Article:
Renee Steinig and Judy Baston - "It's All in How You Ask: Getting the Most From Discussion Group Queries"I was particularly interested Renee Steinig's and Judy Baston's talk because I, too, am a discussion group moderator for JewishGen. About 6-8 days each month I check the moderators' inbox for messages sent for posting on the main discussion forum: the "JewishGen Discussion Group."
Renee's and Judy's goals in this presentation were to help writers formulate inquiries that not only navigate the rules of all JewishGen mailing lists (thereby avoiding having one's messages rejected by moderators), but also generate the kinds of responses desired.
Moderated forums such as JewishGen's assure that no abusive, defamatory or indecent language is posted and that no one is subject to personal attacks. In addition, moderators review messages to ensure that copyrights are not violated in posted messages. All one has to do is read content in a non-moderated comment list these days to see why this is so important.
Moderators may change a subject line for a message or address capitalization issues, but they may not change the body of the message text. Therefore, if a message must be rejected for content, a moderator sends it back to the author and may suggest changes.
Additional reasons why a message might be rejected are the message:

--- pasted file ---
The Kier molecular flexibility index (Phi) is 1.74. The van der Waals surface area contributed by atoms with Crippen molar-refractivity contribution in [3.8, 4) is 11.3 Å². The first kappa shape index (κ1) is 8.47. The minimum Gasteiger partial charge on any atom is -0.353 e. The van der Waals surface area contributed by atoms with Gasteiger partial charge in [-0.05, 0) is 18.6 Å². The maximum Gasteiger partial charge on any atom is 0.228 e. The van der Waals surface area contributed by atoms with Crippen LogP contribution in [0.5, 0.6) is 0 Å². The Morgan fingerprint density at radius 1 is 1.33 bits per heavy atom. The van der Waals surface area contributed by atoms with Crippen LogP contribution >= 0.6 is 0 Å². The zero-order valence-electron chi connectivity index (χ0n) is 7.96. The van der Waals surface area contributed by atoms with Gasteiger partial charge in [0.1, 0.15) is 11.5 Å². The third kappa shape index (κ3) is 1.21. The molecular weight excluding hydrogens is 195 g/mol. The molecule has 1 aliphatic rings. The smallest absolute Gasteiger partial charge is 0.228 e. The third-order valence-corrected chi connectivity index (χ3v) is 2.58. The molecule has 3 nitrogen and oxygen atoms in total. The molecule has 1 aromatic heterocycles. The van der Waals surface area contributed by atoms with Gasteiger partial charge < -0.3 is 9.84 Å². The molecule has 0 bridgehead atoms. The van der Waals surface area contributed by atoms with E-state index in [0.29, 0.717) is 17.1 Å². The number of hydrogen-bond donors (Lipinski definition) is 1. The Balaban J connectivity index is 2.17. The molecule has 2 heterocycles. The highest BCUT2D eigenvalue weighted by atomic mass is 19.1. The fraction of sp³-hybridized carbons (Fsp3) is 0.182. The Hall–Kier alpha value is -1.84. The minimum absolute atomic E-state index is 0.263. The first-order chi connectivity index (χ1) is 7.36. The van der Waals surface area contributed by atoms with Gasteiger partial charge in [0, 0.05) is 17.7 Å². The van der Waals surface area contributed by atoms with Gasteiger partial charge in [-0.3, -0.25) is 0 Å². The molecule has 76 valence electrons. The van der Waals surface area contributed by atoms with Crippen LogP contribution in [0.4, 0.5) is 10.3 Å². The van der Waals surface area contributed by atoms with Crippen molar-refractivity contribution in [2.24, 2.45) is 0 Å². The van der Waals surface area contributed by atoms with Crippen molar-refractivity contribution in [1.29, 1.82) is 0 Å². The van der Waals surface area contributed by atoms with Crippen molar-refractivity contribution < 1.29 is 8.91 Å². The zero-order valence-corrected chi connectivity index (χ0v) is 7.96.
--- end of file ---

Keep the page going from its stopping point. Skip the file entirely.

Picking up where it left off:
- was sent in plain text (the Lyris program will reject it);
- was not related to Jewish genealogy;
- included long quotations without permission (it is best to paraphrase long quotes and/or just provide a web link);
- debates Jewish law or custom (Halakha);
- discusses opinions on contemporary anti-semitism;
- should have been answered privately (usually for providing individual's contact information or for providing information that may only be of interest to one family researcher); and
- (for SIG lists) is not related to SIG area of coverage
One thing I don't recall Renee and Judy mentioning is that moderators check all web links (URLs) provided in a message (including those for ViewMate messages). If one or more URLs do not work, that is grounds for rejection.
Renee and Judy provided guidelines for crafting quality messages/inquiries:
- Make subject lines specific;
- Do not include diacritical marks (accents) in your text - they are not supported by Lyris;
- Use upper case letters only for surnames;
- Full addresses/phone numbers of living people will not be posted;